Alain Bergala

Beta D.: 137’. Col.

T. it.: Italian title. T. int.: International title. T. alt.: Alternative title. Sog.: Story. Scen.: Screenplay. F.: Cinematography. M.: Editing. Scgf.: Set Design. Mus.: Music. Int.: Cast. Prod.: Production Company. L.: Length. D.: Running Time. f/s: Frames per second. Bn.: Black e White. Col.: Color. Da: Print source

Film Notes

I will attempt to analyse – convinced that it is the right route to understanding Godard’s creative process – the workings of cinema memory in his films, most specifically in Pierrot le fou (1965). This is one of the most appealing movies from his early period: a film open to the four winds, where many scenes/memories of previous cinema pass by en masse. When it was released in 1965 it was already seen by its maker as well as the critics as a stock-taking film and as a double passage of cinema: passing through Godard’s own past – there are many references to his previous films – but also through the entire past of the cinema (…). In Pierrot le fou, Godard has time and again turned to his recollections as a film lover and to his cinema memories. He has delved into – certainly very often consciously – a store of reserve images. But already – and this is why this film interests me in relation to the Godard of today – something was beginning to shape Godard’s creation style, and it is of a different nature to quotation. I have decided here to name it ‘reminiscence’. To this belong the traces of a film that is both a little everywhere and nowhere in Pierrot le Fou: Sommaren med Monika (Summer with Monica). It should be noted, in passing, that Summer with Monica was already, in the eyes of its creator, the ‘resumption’ of a film made two years earlier, Sommarlek (Summerplay). I will take as my point of departure the fact that Summer with Monica is one of the films that most made a big impression – in all senses – on the young Godard in the 1950s, leaving exceptionally longlasting traces in his mind (they are also found in JLG/JLG). A few of the images from Bergman’s film took thirty years to reveal themselves in Godard’s movies, involving a process that is not quotation and one that I will attempt to analyse. Why this film, out of all those that Godard the young filmlover saw at the time? For various deep-rooted reasons. Summer with Monica brought into play, in 1953, everything that would later be the focus of Godard’s quest, especially regarding the topic of the present and reminiscence, taking to the set a situation that would become an obsession in his future work: insularity, the solitary couple surrounded, whether it be in an apartment or on an island; the temptation of a short limit-moment where the tale stops, where time changes rhythm, and where the film glides on its own.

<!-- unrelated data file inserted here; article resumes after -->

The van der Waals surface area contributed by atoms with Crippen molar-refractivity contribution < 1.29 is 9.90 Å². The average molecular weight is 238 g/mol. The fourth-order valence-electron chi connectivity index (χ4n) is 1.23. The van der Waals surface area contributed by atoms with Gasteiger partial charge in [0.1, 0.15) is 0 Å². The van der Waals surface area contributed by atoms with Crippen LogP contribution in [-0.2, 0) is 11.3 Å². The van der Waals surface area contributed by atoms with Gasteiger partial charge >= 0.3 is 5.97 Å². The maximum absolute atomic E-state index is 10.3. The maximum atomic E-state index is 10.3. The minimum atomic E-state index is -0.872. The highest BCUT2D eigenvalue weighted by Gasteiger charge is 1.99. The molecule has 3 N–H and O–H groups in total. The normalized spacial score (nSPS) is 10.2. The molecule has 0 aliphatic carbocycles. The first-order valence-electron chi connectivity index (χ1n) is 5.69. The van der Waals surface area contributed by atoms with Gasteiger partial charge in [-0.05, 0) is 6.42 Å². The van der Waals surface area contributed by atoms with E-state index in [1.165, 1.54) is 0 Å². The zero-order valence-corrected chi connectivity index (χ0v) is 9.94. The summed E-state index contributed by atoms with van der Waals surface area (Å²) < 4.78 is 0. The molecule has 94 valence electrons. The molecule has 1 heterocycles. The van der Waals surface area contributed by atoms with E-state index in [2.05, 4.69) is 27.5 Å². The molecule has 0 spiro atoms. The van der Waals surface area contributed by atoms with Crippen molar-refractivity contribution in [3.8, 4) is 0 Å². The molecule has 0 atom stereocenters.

In Godard I can identify four different planes regarding the question of cinema memory and film creation:

1. Cinema as the present. The formula could be: “There’s nothing to invent in cinema, everything has already been supplied”. The method for this first plane is the picture or the collage. Its tone is the pleasure of the offered creation.

2. Cinema as a novel, as a legend. The formula could be: “The present never exists alone in a film”. The method is instead music or the story, while the tone is nostalgia.

3. Cinema as reminiscence. Its definition could be: “What returns in another form once it has passed through oblivion”. The method is sudden emergence or apparition and the tone is melancholy.

4. The fourth plane is very similar to the third. This is the point Godard finds himself at today: cinema as resurrection or as redemption, because Godard has shifted, for some time now (between Nouvelle VagueNew Wave – and Hélas pour moiWoe is Me) from this first term to the second. The formula could be: “The past returns to the present after passing through suffering”. Here the method is ‘experimental’ images, which I caught the first hints of in Je vous salue, Marie (Hail Mary), when Godard filmed the Virgin in her small bedroom: how can you bring back, in a contemporary body, something of the Virgin Mary? Hence experimental images, images shot in purgatory, with suffering. Here the tone is clearly suffering. From pleasure to suffering, passing through nostalgia and melancholy, Godard has had to go through these layers one by one. But this passage has been long and gradual. Pierrot le fou, for instance, never reached the fourth plane, which Godard would find access to only in the mid 1980s. When he moves from one plane to another, Godard does not abandon the previous ones. Instead, we could say that these planes build up as layers over the years and during various periods, heading to create ever richer and more complex dialectics.

Alain Bergala, La réminiscence ou Pierrot avec Monika, from Pour un cinéma comparé (influences et répétitions), Cinémathèque française, Paris 1996